Moss infestation of Piedmont lawns is a common problem. Moss invasions can occur for a variety of reasons, among them excessive shading; low soil fertility; soil compaction; high soil pH; and excessively wet soils. To diagnose moss problems first look at the variety of turfgrass selected for the site and be sure it is a shade tolerant variety. A mix of Kentucky Bluegrass, Tall and fine Fescue is among the best shade tolerant turf selections for our area. For a complete listing of shade tolerate turfgrasses for the Piedmont see NC Cooperative Extension Publication AG69, Carolina Lawns.
Have your soil tested to insure it is at the optimum pH for good turf growth and fertilize in accordance with the soil test recommendations. Proper fertilization of turfgrass can also help discourage weed growth. Judicious pruning of landscape trees can allow additional sunlight to reach the turf and can help alleviate moss problems. Be advised that some areas may simply be too shady to cultivate turfgrasses successfully. In these areas, use mulch instead or plant shade loving ground covers. Avoid excessive watering which creates favorable conditions for moss growth. Soil compaction can be addressed by the periodic use of a core-type aerator. Core aeration can also dislodge moss and make it easier to collect and remove from the site. Regular springtime dethatching operations using a flail type dethatcher can also dislodge up to 75% of moss.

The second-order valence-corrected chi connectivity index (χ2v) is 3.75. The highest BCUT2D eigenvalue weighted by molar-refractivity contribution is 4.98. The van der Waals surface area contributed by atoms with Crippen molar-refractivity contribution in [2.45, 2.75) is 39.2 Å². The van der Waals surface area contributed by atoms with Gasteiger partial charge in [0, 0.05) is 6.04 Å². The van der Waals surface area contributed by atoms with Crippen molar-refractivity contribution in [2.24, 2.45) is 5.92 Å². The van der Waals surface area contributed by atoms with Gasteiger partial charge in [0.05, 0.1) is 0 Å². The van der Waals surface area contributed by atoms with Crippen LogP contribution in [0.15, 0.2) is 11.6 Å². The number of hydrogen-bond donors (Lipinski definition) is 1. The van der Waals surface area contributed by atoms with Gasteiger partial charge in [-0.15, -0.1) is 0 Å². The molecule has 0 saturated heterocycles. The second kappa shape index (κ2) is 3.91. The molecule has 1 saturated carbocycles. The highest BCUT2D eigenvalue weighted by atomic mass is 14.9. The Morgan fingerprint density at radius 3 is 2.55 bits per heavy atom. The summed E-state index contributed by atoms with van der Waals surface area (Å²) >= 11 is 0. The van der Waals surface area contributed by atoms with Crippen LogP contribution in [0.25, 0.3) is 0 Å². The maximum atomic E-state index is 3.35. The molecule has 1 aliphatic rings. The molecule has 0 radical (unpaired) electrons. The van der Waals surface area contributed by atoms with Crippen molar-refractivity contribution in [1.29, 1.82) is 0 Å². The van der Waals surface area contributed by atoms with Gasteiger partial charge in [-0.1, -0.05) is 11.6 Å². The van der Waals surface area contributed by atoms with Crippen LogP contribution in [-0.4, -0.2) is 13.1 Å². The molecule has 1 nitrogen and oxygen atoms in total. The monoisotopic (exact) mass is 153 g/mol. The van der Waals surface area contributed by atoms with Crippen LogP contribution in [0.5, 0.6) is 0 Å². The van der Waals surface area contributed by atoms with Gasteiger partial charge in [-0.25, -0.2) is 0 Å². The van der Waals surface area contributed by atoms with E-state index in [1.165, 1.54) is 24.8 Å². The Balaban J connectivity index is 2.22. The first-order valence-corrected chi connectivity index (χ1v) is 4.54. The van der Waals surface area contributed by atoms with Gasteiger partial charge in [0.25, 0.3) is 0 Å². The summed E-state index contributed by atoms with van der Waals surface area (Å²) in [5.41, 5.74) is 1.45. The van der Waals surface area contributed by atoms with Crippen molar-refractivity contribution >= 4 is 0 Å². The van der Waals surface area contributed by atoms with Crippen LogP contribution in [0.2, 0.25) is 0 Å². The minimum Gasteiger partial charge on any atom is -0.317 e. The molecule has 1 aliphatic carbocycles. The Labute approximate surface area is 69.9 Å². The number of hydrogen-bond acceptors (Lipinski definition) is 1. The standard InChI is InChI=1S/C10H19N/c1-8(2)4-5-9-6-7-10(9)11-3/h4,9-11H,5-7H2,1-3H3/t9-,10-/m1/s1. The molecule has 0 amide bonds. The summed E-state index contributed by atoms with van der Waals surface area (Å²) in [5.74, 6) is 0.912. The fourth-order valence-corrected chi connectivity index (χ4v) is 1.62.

Ferrous ammonium sulfate or ferric sulfate (iron sulfate) can be used to control moss, however unless the growing conditions are addressed the effect will only be temporary. The same goes for raking or otherwise manually removing moss and then reseeding. The key to getting a moss infestation under control is to change the conditions in ways that discourage moss and encourage healthy turf.
For more information contact Randy Fulk, Stokes Cooperative Extension at 336-593-8179 or by email at [email protected]